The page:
I recognize that tight legs spasm thing at night, my missus thinks I’m talking bollocks, fidgeting and keeping her awake… Magnesium you say, thanks for that…
I’m another one who has poor sleep patterns, late to bed, early getting up, regularly woken by kids at silly O’clock…
Hmmm, reading through this thread I can see some recurring issues experienced by other, many of which apply to me…
I think I can formulate a bit of an action plan for myself, and it’s not so much about reducing mileage or intensity, it’s about diet, rest and warm down in between…
If I’m going to increase the level of stress on my tubby physique I need to provide it the right means and appropriate rest time to recover for the next onslaught…
Useful thread cheers OP for starting it.Posted 4 years agosimply_oli_yMember
You just need to MTFU 😀
My commute is currently 18 miles each way, 6 days a week. On a Sunday I tend to take the long way in (about 50 miles) And generally on my day off I’m usually doing 4+ hours on the mtb or similar. Plus another evening ride or 2 on the mtb.
Proper nutrition and recovery is the key!Posted 4 years agocrashtestmonkeyMember
interesting reading as this summer Ive started a 18mile each way commute, mine is complicated not by kids but by working shifts. My earlies start at 6.30 so I’m leaving the house at 5.00 in order to travel, shower and change and build in slack for mechanicals, and shift work plays havoc with proper sleep patterns. My other problem is simply not eating and drinking enough (ie still consuming the same as I did prior to commuting), I’m eating my lunch at 10.30-11.00 (reckon I need the second breakfast others have mentioned).
By habit I initially just hammered it each way every day, but realising I was getting more and more tired and legs were getting weaker now (and especially if Ive done loads of riding on days off work) I try to do a couple of rides to work as recovery rides and consciously make an effort to pootle.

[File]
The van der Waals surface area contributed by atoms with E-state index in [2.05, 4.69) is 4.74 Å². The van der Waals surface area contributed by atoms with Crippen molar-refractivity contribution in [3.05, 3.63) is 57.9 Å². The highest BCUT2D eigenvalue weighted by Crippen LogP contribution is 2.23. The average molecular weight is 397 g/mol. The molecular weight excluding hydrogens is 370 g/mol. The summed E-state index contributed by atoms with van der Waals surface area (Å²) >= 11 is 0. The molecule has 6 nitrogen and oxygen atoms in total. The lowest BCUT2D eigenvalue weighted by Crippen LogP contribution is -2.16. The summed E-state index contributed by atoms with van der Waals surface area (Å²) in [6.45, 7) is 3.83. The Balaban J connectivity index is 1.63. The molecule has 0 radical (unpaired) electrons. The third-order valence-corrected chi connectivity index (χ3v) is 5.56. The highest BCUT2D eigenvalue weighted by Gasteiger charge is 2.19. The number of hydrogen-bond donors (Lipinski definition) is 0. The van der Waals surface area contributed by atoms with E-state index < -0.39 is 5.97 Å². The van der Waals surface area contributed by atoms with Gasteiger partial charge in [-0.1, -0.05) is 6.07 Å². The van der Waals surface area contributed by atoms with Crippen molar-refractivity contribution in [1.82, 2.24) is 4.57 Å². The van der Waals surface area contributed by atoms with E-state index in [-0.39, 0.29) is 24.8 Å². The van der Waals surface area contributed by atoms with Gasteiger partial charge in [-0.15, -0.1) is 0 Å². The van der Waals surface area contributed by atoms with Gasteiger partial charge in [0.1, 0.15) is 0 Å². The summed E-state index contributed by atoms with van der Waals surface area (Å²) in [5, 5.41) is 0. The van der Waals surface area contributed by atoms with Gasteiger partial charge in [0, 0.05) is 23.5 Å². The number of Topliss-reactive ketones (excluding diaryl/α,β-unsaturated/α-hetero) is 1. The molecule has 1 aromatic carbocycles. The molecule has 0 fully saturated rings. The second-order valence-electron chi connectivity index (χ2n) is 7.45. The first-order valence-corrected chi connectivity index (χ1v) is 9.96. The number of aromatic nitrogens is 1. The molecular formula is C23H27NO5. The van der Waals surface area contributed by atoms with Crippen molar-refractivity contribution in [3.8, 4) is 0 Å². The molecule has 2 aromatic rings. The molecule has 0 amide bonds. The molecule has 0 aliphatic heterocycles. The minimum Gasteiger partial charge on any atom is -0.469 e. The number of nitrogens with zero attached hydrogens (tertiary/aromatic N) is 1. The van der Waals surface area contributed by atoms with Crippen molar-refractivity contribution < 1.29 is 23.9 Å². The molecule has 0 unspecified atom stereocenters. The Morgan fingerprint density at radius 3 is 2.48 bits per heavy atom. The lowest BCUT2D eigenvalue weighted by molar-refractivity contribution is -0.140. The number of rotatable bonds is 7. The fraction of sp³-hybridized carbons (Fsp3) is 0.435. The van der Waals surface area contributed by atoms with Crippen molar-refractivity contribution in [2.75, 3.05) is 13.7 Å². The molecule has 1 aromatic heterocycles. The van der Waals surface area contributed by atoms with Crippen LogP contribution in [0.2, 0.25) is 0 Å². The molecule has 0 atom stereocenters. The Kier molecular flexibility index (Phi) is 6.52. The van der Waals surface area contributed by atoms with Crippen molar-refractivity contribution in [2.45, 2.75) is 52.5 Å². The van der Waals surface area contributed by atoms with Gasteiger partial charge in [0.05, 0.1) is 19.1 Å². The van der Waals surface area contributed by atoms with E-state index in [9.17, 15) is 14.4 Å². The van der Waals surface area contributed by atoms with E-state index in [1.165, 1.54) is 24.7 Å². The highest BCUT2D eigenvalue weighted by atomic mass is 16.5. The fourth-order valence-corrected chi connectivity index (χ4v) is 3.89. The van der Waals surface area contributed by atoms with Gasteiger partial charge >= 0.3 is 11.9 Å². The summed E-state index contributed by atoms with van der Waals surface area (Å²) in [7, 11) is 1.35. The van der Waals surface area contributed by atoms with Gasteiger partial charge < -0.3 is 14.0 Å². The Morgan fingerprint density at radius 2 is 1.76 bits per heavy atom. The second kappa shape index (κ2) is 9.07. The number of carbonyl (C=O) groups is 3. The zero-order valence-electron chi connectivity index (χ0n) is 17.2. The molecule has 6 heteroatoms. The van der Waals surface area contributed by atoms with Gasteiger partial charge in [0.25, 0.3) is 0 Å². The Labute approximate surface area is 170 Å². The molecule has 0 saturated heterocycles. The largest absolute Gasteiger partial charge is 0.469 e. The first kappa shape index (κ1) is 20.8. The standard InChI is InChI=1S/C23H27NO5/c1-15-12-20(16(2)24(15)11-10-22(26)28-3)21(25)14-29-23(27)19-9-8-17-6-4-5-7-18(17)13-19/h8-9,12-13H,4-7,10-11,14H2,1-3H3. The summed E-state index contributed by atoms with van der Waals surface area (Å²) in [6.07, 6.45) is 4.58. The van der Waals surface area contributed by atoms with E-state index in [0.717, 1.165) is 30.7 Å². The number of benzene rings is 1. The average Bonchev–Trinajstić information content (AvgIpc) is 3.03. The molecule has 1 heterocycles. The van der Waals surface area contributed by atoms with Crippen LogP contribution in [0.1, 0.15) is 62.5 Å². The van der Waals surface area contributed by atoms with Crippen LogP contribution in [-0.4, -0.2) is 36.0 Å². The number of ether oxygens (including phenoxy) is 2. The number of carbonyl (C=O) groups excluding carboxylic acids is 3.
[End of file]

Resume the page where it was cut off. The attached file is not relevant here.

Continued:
Proper nutrition and recovery is the key!
so, basically, this for me (and I havent achieved it yet).Posted 4 years agobikebouyMember
Just finished a 10k trail run and I’ll be supping choccie milk..
I’m not a huge fan of milk in general, it has to be super cold and fresh, but it seems to work on me.
On my long distance roadie rides (140+k’s) I eat bananas, raisins, cashew nuts and the normal gels/bars combo but do keep drinking and eating. I find eating straight after riding helps, be it cold pasta (prepared pre ride or previous day) and hard boiled eggs helps me recover and fill me with stodgy food rather than scoffing the flapjack I make.
Sleep, I sometimes use those Night Nurse pills a cold shower to cool my body temp down, open the window to let cool air in, close the blinds to keep light out. I do sometimes use both earplugs and eye blankets….
HTHPosted 4 years agoHantsNightRiderMember
Vary intensity/speed of your rides,
if you are tired, take an hour not 45 mins
Heart rate monitors are very good for this,